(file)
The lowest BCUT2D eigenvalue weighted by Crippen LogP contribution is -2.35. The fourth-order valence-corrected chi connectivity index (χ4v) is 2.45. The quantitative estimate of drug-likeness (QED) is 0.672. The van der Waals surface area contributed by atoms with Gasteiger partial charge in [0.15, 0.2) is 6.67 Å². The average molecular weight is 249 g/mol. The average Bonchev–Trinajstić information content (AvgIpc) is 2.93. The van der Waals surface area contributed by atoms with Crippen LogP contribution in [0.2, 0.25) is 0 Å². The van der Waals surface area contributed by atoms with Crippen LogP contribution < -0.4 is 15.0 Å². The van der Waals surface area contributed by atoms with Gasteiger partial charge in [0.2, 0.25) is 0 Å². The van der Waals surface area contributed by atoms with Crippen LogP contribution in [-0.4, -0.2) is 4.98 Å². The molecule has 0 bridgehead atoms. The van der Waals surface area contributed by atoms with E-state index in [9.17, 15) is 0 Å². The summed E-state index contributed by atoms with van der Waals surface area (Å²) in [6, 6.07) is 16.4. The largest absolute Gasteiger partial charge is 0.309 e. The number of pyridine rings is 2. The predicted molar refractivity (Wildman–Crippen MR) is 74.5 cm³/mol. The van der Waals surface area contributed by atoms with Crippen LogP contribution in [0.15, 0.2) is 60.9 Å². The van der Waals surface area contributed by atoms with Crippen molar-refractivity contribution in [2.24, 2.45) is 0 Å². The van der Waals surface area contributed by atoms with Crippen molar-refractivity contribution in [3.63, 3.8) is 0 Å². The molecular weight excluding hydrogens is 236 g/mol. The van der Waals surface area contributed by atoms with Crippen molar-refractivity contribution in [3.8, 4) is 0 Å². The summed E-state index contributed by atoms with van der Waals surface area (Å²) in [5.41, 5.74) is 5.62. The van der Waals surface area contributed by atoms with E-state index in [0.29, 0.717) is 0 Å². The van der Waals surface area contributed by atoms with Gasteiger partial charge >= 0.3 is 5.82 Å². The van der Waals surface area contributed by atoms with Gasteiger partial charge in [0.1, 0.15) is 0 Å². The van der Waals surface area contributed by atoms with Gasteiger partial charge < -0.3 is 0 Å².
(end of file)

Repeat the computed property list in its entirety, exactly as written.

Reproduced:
The lowest BCUT2D eigenvalue weighted by Crippen LogP contribution is -2.35. The fourth-order valence-corrected chi connectivity index (χ4v) is 2.45. The quantitative estimate of drug-likeness (QED) is 0.672. The van der Waals surface area contributed by atoms with Gasteiger partial charge in [0.15, 0.2) is 6.67 Å². The average molecular weight is 249 g/mol. The average Bonchev–Trinajstić information content (AvgIpc) is 2.93. The van der Waals surface area contributed by atoms with Crippen LogP contribution in [0.2, 0.25) is 0 Å². The van der Waals surface area contributed by atoms with Crippen LogP contribution < -0.4 is 15.0 Å². The van der Waals surface area contributed by atoms with Gasteiger partial charge in [0.2, 0.25) is 0 Å². The van der Waals surface area contributed by atoms with Crippen LogP contribution in [-0.4, -0.2) is 4.98 Å². The molecule has 0 bridgehead atoms. The van der Waals surface area contributed by atoms with E-state index in [9.17, 15) is 0 Å². The summed E-state index contributed by atoms with van der Waals surface area (Å²) in [6, 6.07) is 16.4. The largest absolute Gasteiger partial charge is 0.309 e. The number of pyridine rings is 2. The predicted molar refractivity (Wildman–Crippen MR) is 74.5 cm³/mol. The van der Waals surface area contributed by atoms with Crippen LogP contribution in [0.15, 0.2) is 60.9 Å². The van der Waals surface area contributed by atoms with Crippen molar-refractivity contribution in [2.24, 2.45) is 0 Å². The van der Waals surface area contributed by atoms with Crippen molar-refractivity contribution in [3.63, 3.8) is 0 Å². The molecular weight excluding hydrogens is 236 g/mol. The van der Waals surface area contributed by atoms with Crippen molar-refractivity contribution in [3.8, 4) is 0 Å². The summed E-state index contributed by atoms with van der Waals surface area (Å²) in [5.41, 5.74) is 5.62. The van der Waals surface area contributed by atoms with E-state index in [0.29, 0.717) is 0 Å². The van der Waals surface area contributed by atoms with Gasteiger partial charge >= 0.3 is 5.82 Å². The van der Waals surface area contributed by atoms with Gasteiger partial charge in [0.1, 0.15) is 0 Å². The van der Waals surface area contributed by atoms with Gasteiger partial charge < -0.3 is 0 Å².